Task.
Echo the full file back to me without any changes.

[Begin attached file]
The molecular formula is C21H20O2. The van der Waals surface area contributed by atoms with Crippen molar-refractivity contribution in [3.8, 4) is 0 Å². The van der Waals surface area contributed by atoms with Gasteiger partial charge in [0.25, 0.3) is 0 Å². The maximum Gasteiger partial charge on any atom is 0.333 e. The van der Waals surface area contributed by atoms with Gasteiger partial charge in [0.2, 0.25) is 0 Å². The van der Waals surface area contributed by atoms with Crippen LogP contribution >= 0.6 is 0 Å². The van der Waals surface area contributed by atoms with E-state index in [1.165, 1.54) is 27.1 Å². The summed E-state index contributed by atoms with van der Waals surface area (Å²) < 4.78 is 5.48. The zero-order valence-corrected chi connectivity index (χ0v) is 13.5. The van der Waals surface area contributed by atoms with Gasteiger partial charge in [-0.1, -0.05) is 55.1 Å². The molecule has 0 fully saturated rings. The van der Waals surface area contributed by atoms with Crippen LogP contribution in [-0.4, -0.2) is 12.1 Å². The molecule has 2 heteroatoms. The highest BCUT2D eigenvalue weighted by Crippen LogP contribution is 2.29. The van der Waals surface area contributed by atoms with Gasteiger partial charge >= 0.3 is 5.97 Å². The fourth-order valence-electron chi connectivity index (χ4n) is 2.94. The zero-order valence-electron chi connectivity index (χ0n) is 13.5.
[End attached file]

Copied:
The molecular formula is C21H20O2. The van der Waals surface area contributed by atoms with Crippen molar-refractivity contribution in [3.8, 4) is 0 Å². The van der Waals surface area contributed by atoms with Gasteiger partial charge in [0.25, 0.3) is 0 Å². The maximum Gasteiger partial charge on any atom is 0.333 e. The van der Waals surface area contributed by atoms with Gasteiger partial charge in [0.2, 0.25) is 0 Å². The van der Waals surface area contributed by atoms with Crippen LogP contribution >= 0.6 is 0 Å². The van der Waals surface area contributed by atoms with E-state index in [1.165, 1.54) is 27.1 Å². The summed E-state index contributed by atoms with van der Waals surface area (Å²) < 4.78 is 5.48. The zero-order valence-corrected chi connectivity index (χ0v) is 13.5. The van der Waals surface area contributed by atoms with Gasteiger partial charge in [-0.1, -0.05) is 55.1 Å². The molecule has 0 fully saturated rings. The van der Waals surface area contributed by atoms with Crippen LogP contribution in [-0.4, -0.2) is 12.1 Å². The molecule has 2 heteroatoms. The highest BCUT2D eigenvalue weighted by Crippen LogP contribution is 2.29. The van der Waals surface area contributed by atoms with Gasteiger partial charge >= 0.3 is 5.97 Å². The fourth-order valence-electron chi connectivity index (χ4n) is 2.94. The zero-order valence-electron chi connectivity index (χ0n) is 13.5.